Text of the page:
Cichlids have genetic sex determination, meaning that the chromosomes they inherit from mom and dad determine whether they will be male or female. However, their system is a little more complicated than ours is. For most mammals, sons inherit a single, degenerated Y chromosome from their dads, and that turns on the cascade of genes and hormones that make testes instead of ovaries. Birds have a slightly different inheritance mechanism where daughters inherit a degenerated sex chromosome from their moms, which we call a WZ (female) system to distinguish it from the XY (male) system. Cichlids have both Y regions (from father to son) and W regions (from mother to daughter), and there are many of these regions on different chromosomes across the different species! In some cases, the same population can have more than one of these sex regions, and when that happens, genetic sex gets a lot more complicated.
Figure 1. Four genotypic sexes
Let’s consider a population of the species Metriaclima mbenjii, which has two, independent sex chromosomes: one male Y and one female W. If a male with a Y mates with a female with a W, there are now four genotypic sexes, instead of two (see figure 1). What sex is an individual that gets both sex determiners? In this particular case these fish are females, despite inheriting a Y from their dads.
Complex sex determination systems like this can be very interesting from an evolutionary perspective because they have the potential to shift sex ratios. In this particular example, the offspring from this family are 75% female and 25% male. I’m interested in this kind of system for an additional reason–genetic sex influences more than whether gonads produce egg and sperm! If there are four genotypic sexes, are there also four phenotypic sexes? What can this tell us about how sex differences evolve?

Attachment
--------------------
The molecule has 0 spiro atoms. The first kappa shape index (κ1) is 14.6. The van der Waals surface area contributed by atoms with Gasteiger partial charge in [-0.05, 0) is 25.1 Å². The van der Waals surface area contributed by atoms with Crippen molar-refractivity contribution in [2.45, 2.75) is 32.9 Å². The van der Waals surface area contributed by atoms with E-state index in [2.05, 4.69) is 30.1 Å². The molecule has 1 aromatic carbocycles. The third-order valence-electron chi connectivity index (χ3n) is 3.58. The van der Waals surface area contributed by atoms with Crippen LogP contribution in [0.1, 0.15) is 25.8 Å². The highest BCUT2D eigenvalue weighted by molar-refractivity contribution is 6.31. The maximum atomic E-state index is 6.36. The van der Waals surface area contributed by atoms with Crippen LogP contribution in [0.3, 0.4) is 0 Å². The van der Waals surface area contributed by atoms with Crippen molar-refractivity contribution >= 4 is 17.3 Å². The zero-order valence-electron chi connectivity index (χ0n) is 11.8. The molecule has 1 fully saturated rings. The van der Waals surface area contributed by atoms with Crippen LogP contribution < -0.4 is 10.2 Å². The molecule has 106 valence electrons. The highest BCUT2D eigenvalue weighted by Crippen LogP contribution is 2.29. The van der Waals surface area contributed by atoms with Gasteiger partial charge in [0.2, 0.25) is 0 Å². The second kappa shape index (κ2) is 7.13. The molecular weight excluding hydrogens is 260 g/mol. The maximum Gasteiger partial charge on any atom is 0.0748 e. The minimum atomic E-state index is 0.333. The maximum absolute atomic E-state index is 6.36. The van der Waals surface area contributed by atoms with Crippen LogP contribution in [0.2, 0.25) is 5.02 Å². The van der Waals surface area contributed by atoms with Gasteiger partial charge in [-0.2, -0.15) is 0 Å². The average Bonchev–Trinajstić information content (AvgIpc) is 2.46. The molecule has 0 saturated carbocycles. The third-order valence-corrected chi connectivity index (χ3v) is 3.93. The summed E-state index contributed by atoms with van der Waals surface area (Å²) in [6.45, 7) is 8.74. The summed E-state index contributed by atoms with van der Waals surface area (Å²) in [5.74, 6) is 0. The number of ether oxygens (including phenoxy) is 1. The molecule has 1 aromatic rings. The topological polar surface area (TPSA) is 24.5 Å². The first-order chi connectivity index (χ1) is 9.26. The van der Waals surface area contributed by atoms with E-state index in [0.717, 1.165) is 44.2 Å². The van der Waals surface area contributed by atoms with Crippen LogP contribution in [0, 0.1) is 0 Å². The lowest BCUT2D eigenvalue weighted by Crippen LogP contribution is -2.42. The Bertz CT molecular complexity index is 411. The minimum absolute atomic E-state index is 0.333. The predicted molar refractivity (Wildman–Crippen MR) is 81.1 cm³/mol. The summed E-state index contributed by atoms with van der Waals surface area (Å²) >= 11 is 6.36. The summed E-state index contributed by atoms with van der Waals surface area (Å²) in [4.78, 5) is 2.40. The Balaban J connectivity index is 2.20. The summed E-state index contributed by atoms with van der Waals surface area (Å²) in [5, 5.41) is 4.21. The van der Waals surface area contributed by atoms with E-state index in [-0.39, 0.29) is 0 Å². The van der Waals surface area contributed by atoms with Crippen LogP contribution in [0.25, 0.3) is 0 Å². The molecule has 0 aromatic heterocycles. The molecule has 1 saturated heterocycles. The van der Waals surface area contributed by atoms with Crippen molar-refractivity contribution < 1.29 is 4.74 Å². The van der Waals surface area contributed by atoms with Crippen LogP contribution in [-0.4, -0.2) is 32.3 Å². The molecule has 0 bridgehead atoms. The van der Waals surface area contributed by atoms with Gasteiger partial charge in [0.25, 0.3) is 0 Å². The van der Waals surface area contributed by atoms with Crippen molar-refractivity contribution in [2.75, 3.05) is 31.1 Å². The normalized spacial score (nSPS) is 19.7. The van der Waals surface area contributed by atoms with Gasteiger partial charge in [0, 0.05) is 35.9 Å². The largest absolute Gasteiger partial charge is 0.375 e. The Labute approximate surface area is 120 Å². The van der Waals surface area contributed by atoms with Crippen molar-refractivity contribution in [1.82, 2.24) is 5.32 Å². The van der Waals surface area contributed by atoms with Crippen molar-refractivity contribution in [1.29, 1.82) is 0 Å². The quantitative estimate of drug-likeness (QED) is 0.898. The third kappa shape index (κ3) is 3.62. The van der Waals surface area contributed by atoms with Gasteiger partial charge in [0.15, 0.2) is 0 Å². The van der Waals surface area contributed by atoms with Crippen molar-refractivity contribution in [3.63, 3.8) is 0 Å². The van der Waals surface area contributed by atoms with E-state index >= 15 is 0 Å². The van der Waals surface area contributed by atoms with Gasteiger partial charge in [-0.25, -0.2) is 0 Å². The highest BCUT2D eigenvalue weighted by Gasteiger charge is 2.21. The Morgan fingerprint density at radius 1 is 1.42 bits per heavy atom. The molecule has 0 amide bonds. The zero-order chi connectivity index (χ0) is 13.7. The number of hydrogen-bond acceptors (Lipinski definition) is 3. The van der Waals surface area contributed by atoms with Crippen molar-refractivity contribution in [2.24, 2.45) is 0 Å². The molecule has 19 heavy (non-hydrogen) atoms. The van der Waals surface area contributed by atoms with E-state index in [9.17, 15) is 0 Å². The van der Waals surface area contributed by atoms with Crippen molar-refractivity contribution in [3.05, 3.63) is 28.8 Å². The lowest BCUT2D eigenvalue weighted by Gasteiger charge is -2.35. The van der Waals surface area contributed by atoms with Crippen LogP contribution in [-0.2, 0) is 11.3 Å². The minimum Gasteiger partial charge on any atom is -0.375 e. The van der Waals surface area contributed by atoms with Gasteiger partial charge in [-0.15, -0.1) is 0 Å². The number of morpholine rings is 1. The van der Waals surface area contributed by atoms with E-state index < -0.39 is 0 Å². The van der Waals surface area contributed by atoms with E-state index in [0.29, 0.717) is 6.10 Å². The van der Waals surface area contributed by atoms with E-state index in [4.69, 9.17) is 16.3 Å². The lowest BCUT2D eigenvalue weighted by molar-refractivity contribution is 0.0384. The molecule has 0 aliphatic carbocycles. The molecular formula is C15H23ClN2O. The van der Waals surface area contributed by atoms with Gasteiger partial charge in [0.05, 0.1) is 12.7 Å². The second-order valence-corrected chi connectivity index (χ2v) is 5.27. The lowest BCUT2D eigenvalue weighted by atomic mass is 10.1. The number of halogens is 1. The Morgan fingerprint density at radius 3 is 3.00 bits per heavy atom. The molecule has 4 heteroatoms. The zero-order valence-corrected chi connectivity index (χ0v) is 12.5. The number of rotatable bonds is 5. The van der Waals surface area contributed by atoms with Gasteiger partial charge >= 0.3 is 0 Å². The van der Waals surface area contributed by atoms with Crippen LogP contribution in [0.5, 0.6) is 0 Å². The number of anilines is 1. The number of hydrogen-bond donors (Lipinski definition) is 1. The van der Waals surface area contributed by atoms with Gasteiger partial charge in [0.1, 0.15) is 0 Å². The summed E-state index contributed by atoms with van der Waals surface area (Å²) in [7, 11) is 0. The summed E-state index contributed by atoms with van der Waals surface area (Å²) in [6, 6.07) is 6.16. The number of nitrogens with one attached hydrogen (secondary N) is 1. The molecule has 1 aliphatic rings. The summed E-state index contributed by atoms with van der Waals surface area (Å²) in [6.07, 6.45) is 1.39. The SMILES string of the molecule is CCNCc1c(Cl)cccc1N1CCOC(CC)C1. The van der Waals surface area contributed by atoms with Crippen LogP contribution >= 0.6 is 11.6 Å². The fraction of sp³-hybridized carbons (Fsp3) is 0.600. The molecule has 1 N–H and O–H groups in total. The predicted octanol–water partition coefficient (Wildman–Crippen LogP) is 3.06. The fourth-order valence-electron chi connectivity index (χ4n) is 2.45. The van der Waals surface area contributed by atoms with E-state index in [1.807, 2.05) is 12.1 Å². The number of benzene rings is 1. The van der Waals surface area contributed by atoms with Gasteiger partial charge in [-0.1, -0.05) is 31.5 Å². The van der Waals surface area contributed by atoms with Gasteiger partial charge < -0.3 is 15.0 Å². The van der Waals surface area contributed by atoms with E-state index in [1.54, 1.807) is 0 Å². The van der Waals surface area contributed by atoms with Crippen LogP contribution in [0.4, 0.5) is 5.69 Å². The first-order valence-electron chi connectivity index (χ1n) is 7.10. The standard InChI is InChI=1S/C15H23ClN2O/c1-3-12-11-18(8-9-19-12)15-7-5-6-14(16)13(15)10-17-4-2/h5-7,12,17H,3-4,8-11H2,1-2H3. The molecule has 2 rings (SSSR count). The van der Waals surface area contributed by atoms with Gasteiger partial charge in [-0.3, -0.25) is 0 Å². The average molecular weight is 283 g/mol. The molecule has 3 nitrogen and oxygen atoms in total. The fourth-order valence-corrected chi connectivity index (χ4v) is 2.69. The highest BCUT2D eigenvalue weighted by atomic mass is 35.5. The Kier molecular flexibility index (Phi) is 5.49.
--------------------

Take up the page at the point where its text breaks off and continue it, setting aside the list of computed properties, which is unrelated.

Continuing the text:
The most obvious difference between the female genotypes is color. Females that inherit a W sex determiner also have an orange pigmentation with irregular, black blotches. Many years ago, scientists named this color pattern Orange Blotch, or OB, and while it is a very obvious color when you take the fish out of the water, it makes them very hard to see when they are above mottled rocks and sand. Blending in is a good trait for females, who need to be inconspicuous as they care for their young, but very bad for males, who need their bright, flashy colors to signal to females that they will be good fathers. This sexual antagonism is resolved by pairing the color (OB) with a sex determiner (W), so that only females inherit the color pattern.
Figure 2. Head shape varies by sex genotype
However, color is not the only difference between males and female cichlids. Genital shape, head shape, and behavioral strategy have been shown to have sex differences in many species of African cichlid. To determine whether polygenic sex expands the variation these traits, I genotyped sex chromosomes and measured morphology and behaviors in a wild-derived, laboratory line of Metriaclima mbenjii. When we look across the four genetic sexes, we find that each sex has its own set of secondary sex traits, fundamentally resulting in four phenotypic sexes. For example, head shape is influenced by the Y and the W (Figure 2).
Cichlid sex determiners interact with each other in dynamic ways. In one genetic background, the W overrules the Y, but in another, the Y could overrule the W. That means that a trait, such as a large head or more extensive sand grooming, could be different between the sexes in one species but present in both sexes in another species.
As we study the biology of sex, it is important that we keep in mind the diversity in secondary sex characters. Sexual “dimorphism” may realistically be sexual polymorphism, as the development of these traits depends not only on the sex determination gene(s), but any linked genes on the sex chromosome, modifiers across the genome, and the environment.